Lured by the internet's pervasive insistence that it represents a superior, more comfortable typing experience, I recently went back to an old-timey mechanical keyboard. This was a mistake. I am now a hamfisted ASCII jazz disaster.
As laptop keyboards got flatter and less tactile over the years, I lied to myself twice. The first lie was that I wasn't adapting. The second lie was that I could go home anytime I wanted. But the cold truth is that the journey is home, because we're always typing. Muscle memory doesn't care much for elegant weapons from a more civilized age, unless we use them now and again.
After all, my last laptop was the 12" MacBook, whose keyboard protrudes less than 1mm from the casing. This was tough on many typists' fingers, and many buyers complained about it. But I didn't have much trouble with it at all. Even iPad screen-typing is second nature, these days. Surely switching back would not just be easy, but a relief from untested innovation; like slipping into the warm embrace of a century of technological refinement.
NO. Abandoning the laptop for a traditional workstation, I found myself reduced to finger-flapping incompetence.
At this point in a review or story, a correspondent would be usually expected to embark upon a structured discussion of their experience. Something tangible. But this is as hard to describe as learning to ride a bike, or swimming – not least because I seem to have forgotten how. There's little in the way of conscious technique for an everyday self-taught typer. One's fingers drift after hitting a key, floating from letter to letter.
Before, I'd elegantly tap along at 100 WPM. Now I find my fingertips catching over and over on the lip of a keycap, unused to having to arc over the looming edges of these towering plastic cliffs. My fingers tumble and fumble on in a terrible drunken dance. BACKSPACE. Clatter clatter clst--BACKSPACEBACKSPACE. I have to slow down just to get a word out. I have to adopt a strange pecking cadence, my fingers rearing back like cartoon spider legs to drum away at this thick slab of machinery. BACKSPACEBACKSPACE.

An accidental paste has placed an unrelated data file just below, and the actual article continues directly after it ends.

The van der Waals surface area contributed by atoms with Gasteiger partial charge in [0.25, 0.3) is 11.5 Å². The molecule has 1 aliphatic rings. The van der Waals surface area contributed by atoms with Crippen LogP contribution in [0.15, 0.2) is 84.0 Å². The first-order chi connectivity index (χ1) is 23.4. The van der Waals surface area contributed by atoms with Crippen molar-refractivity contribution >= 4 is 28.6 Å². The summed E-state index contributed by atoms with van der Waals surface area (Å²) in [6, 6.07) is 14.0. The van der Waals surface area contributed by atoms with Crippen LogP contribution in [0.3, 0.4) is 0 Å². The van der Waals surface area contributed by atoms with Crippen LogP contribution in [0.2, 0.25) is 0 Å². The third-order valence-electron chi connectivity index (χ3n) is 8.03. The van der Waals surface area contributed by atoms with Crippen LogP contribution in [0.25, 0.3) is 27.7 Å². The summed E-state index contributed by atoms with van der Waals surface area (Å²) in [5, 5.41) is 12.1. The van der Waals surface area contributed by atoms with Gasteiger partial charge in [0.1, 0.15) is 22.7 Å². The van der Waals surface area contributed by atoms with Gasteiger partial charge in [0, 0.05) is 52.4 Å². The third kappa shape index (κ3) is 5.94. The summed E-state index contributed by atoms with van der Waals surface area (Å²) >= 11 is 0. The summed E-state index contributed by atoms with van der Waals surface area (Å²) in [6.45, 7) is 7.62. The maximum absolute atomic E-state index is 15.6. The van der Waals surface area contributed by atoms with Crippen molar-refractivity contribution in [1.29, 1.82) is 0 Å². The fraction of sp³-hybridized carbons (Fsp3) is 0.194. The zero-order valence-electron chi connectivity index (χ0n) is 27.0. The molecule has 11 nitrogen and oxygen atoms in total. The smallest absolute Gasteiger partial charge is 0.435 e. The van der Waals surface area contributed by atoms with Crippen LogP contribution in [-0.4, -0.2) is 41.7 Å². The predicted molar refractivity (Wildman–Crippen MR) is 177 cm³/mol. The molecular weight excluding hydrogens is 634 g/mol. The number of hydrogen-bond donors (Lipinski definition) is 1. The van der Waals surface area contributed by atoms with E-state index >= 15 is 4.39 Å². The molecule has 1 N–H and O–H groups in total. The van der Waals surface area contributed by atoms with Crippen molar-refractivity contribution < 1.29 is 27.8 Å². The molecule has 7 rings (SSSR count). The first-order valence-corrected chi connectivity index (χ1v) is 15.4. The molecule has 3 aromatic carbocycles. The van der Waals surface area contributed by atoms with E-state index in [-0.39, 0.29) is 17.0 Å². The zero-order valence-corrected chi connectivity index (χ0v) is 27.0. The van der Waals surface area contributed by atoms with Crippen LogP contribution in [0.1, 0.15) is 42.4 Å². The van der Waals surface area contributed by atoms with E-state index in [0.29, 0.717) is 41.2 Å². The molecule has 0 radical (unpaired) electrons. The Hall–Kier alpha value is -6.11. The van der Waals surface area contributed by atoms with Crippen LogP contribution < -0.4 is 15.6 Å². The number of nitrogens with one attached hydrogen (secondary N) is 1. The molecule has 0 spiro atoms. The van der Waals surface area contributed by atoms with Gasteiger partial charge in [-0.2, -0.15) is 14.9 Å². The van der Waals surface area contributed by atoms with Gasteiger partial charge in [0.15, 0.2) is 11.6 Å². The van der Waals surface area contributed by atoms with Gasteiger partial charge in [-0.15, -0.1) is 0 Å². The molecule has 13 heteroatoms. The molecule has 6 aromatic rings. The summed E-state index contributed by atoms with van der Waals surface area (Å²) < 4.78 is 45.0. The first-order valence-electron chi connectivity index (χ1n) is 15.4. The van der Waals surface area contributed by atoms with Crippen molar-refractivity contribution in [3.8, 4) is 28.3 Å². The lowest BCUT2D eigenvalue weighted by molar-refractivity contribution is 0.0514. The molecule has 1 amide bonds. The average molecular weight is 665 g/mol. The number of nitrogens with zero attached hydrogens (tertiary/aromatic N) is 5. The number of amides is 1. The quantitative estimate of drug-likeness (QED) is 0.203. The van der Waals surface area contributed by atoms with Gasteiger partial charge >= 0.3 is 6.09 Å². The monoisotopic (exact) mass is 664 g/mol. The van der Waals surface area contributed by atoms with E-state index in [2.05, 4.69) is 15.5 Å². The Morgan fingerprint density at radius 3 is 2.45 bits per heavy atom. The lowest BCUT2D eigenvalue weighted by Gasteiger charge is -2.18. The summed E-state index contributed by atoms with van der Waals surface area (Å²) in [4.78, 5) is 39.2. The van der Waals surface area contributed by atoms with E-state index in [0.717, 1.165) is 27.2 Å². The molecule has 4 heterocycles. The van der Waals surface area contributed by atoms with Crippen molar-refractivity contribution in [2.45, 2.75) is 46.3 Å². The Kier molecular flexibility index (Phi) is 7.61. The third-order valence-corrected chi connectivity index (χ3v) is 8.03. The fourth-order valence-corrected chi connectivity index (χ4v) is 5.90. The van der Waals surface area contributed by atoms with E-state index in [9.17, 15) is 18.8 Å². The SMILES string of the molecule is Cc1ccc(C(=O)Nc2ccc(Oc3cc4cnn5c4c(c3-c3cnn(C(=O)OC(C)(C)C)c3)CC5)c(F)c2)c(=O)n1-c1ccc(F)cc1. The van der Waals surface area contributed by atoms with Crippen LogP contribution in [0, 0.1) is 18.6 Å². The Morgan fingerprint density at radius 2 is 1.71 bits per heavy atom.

A combo-move, a subconscious flutter of the fingers that used to result in a common word being committed perfectly to the screen? Instead my hands form a shambolic sausage-parody of an old typewriter's jammed bars, writing garbawgte. BACKSPACE. BACKSPACE. BACKSPACE.
Naturally, people who never stopped using mechanical keyboards — gamers, IBM Model M nerds, data entry clerks — will read this with amused indifference.
And granted, I have some confessions to make regarding how difficult I made things for myself. My switch to a mechanical keyboard came with a switch from Mac OS X to Windows 10, which meant re-learning another (and less consistent) language of shortcuts and keyboard norms.
I also chose a keyboard without a numeric keypad: while this is normal for laptop users, it seems much more limiting in Windows than in OS X. For example, typing non-ASCII characters in Windows – emdashes, accents, copyright symbols – requires control codes to be punched in on a numeric keyboard. It's a reminder of Windows' trademark blend of complexity and decrepitude, and my own ineptitude.
After a few weeks of this, though, things are returning to normal. The promised homecoming experience may be a myth, but there is a certain magic to the feel of keys resisting and yielding to action, a human and tactile rhythm that's baked into the technology of mechanical keyswitches.
And I do have a recommendation, having tried a few models. If, like me, you want to try a small "60%" keyboard (lacking both a numeric keypad and arrows), I suggest the KB Paradise V60. This one has a unique setting that lets you assign arrows to the bottom-right Shift/Control group, without which things will be unpleasant for you. There are a vast number of alternatives to choose from, though, in every size and keyboard layout you can imagine. Polygon reviewed a bunch of full-size models earlier this year, for those less adventurous.
One of my favourite things about mechanical keyboards is the wealth of colors and styles you can order keycaps in, and the thriving creative subculture (gallery) built around customization. Subtle ombré effects are in vogue, as in this design (below) posted to Reddit by bloop.
I also covet this Planck keyboard (below, photographer unknown), even though it would completely ruin my life.
And here's "Unicorn Vomit," the future of productivity (per Alexander Müller)
Note: If you take the plunge, know that not all mechanical keyswitches have the vaunted clicky sound. Many are now sold without der klikken. Be sure to research the clickiness choices if such things please you.